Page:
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How to avoid technically the null values while concatenating columns


How to avoid technically the null values while concatenating columns

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manibad
manibad
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HI,
In SSIS by using dervied column i manipulate fields and end up in my desired results.
But for an record if the particular column what i am using has NULL value then the particular record where i have given space got truncated and my file layout becomes a mess.
So to avoid that i check whether a column is not null or not if its null means i would feed spaces.So my layout doesn't change.
But this will be hectic if i am using multiple columns for a single ouptut column.

Do we have some other way other to avoid NULL values?
Phil Parkin
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Your message is a little confusing: are you importing or (I think) exporting?

What do you mean when you say that your file layout "becomes a mess"? Can you provide some sample data highlighting the problem?

Instead of 'passing spaces', what's wrong with an empty string?


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dg227
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If, as Phil has assumed/you've implied, you are exporting data from multiple source columns and concatenating them into a single export/destination column, you still need to account for the NULL fields in that concatenated string. Whether your final "export column" is in a fixed-width, or otherwise delimited format, you'd still want to pad those NULLed fields with some acceptable value (spaces, in a fixed-width file, for example). If you don't account for those NULL values/fields, then your export format/layout will definitely be "off."

If this is not what you're after, please detail your situation further.
sgmunson
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There may be an easier way. If the data source allows an SQL Query, and supports the ISNULL function, then your SELECT statement could look something like this:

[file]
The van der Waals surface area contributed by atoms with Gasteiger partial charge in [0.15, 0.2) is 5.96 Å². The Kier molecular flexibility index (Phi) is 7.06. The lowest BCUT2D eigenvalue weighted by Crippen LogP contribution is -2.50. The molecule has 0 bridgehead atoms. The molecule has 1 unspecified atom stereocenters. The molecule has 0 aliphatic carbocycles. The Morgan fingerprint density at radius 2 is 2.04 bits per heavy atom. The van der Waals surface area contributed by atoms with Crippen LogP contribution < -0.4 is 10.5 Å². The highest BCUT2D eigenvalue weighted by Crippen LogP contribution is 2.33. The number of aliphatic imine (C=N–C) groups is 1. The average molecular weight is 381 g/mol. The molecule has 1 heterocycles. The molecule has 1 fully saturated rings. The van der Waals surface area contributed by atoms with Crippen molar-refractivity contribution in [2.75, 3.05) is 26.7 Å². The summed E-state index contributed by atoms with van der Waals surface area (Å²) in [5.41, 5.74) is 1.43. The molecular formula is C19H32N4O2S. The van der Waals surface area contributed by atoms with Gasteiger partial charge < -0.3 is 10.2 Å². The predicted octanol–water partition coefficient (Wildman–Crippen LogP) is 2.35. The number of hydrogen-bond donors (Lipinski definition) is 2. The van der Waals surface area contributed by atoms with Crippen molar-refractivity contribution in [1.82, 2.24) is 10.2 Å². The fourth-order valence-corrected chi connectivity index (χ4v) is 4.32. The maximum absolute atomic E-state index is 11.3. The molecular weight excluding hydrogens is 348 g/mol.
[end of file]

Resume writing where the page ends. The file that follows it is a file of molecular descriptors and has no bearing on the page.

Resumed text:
SELECT Field1, Field2,
ISNULL(Field3, '') + ISNULL(Field4, '') AS CombinedFields3and4
FROM dbo.SomeTable
[code]

One other possiblity is if it also supports the NULLIF function:

[code]
SELECT Field1, Field2,
NULLIF(ISNULL(Field3, '') + ISNULL(Field4, ''), '') AS CombinedFields3and4
FROM dbo.SomeTable
[code]

... which would only null the field if both sourc fields were null.

Alternatively, there is a "Conditional" operator for SSIS that you can use in a Derived Column transformation, with a syntax something like this:

[code]
ISNULL(Field3) ? ValueExpressionWhenTrue : ValueExpressionWhenFalse



... that can be used to detect a NULL value.

Steve
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manibad
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dg227 (4/24/2013)
If, as Phil has assumed/you've implied, you are exporting data from multiple source columns and concatenating them into a single export/destination column, you still need to account for the NULL fields in that concatenated string. Whether your final "export column" is in a fixed-width, or otherwise delimited format, you'd still want to pad those NULLed fields with some acceptable value (spaces, in a fixed-width file, for example). If you don't account for those NULL values/fields, then your export format/layout will definitely be "off."

If this is not what you're after, please detail your situation further.

I am actually after this only.how it can be done ???
manibad
manibad
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sgmunson (4/25/2013)
There may be an easier way. If the data source allows an SQL Query, and supports the ISNULL function, then your SELECT statement could look something like this: